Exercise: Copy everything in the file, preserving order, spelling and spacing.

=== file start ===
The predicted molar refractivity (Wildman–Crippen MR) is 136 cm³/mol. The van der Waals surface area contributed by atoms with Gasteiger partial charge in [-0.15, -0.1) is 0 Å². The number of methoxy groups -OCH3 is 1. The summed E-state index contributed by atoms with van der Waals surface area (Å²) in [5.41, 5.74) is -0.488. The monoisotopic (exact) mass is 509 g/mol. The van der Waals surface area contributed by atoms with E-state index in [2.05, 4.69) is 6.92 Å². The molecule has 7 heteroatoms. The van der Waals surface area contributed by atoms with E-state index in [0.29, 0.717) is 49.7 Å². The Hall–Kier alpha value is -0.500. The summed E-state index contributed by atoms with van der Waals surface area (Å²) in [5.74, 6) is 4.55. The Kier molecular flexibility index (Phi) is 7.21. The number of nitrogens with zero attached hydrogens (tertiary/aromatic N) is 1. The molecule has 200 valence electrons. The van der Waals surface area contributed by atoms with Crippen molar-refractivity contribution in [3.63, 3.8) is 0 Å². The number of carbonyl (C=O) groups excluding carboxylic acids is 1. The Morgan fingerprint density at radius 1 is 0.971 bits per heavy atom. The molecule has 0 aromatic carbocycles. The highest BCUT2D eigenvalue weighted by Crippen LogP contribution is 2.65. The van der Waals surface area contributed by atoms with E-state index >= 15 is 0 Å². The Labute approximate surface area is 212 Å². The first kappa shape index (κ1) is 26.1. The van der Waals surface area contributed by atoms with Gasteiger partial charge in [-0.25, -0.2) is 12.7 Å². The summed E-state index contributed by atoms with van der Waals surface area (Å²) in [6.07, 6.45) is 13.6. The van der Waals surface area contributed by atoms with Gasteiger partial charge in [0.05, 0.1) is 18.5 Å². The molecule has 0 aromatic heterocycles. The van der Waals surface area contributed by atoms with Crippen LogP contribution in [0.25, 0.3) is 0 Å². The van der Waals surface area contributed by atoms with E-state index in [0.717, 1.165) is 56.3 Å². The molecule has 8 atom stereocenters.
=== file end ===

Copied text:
The predicted molar refractivity (Wildman–Crippen MR) is 136 cm³/mol. The van der Waals surface area contributed by atoms with Gasteiger partial charge in [-0.15, -0.1) is 0 Å². The number of methoxy groups -OCH3 is 1. The summed E-state index contributed by atoms with van der Waals surface area (Å²) in [5.41, 5.74) is -0.488. The monoisotopic (exact) mass is 509 g/mol. The van der Waals surface area contributed by atoms with E-state index in [2.05, 4.69) is 6.92 Å². The molecule has 7 heteroatoms. The van der Waals surface area contributed by atoms with E-state index in [0.29, 0.717) is 49.7 Å². The Hall–Kier alpha value is -0.500. The summed E-state index contributed by atoms with van der Waals surface area (Å²) in [5.74, 6) is 4.55. The Kier molecular flexibility index (Phi) is 7.21. The number of nitrogens with zero attached hydrogens (tertiary/aromatic N) is 1. The molecule has 200 valence electrons. The van der Waals surface area contributed by atoms with Crippen molar-refractivity contribution in [3.63, 3.8) is 0 Å². The number of carbonyl (C=O) groups excluding carboxylic acids is 1. The Morgan fingerprint density at radius 1 is 0.971 bits per heavy atom. The molecule has 0 aromatic carbocycles. The highest BCUT2D eigenvalue weighted by Crippen LogP contribution is 2.65. The van der Waals surface area contributed by atoms with E-state index >= 15 is 0 Å². The Labute approximate surface area is 212 Å². The first kappa shape index (κ1) is 26.1. The van der Waals surface area contributed by atoms with Gasteiger partial charge in [-0.25, -0.2) is 12.7 Å². The summed E-state index contributed by atoms with van der Waals surface area (Å²) in [6.07, 6.45) is 13.6. The van der Waals surface area contributed by atoms with Gasteiger partial charge in [0.05, 0.1) is 18.5 Å². The molecule has 0 aromatic heterocycles. The van der Waals surface area contributed by atoms with Crippen LogP contribution in [0.25, 0.3) is 0 Å². The van der Waals surface area contributed by atoms with E-state index in [0.717, 1.165) is 56.3 Å². The molecule has 8 atom stereocenters.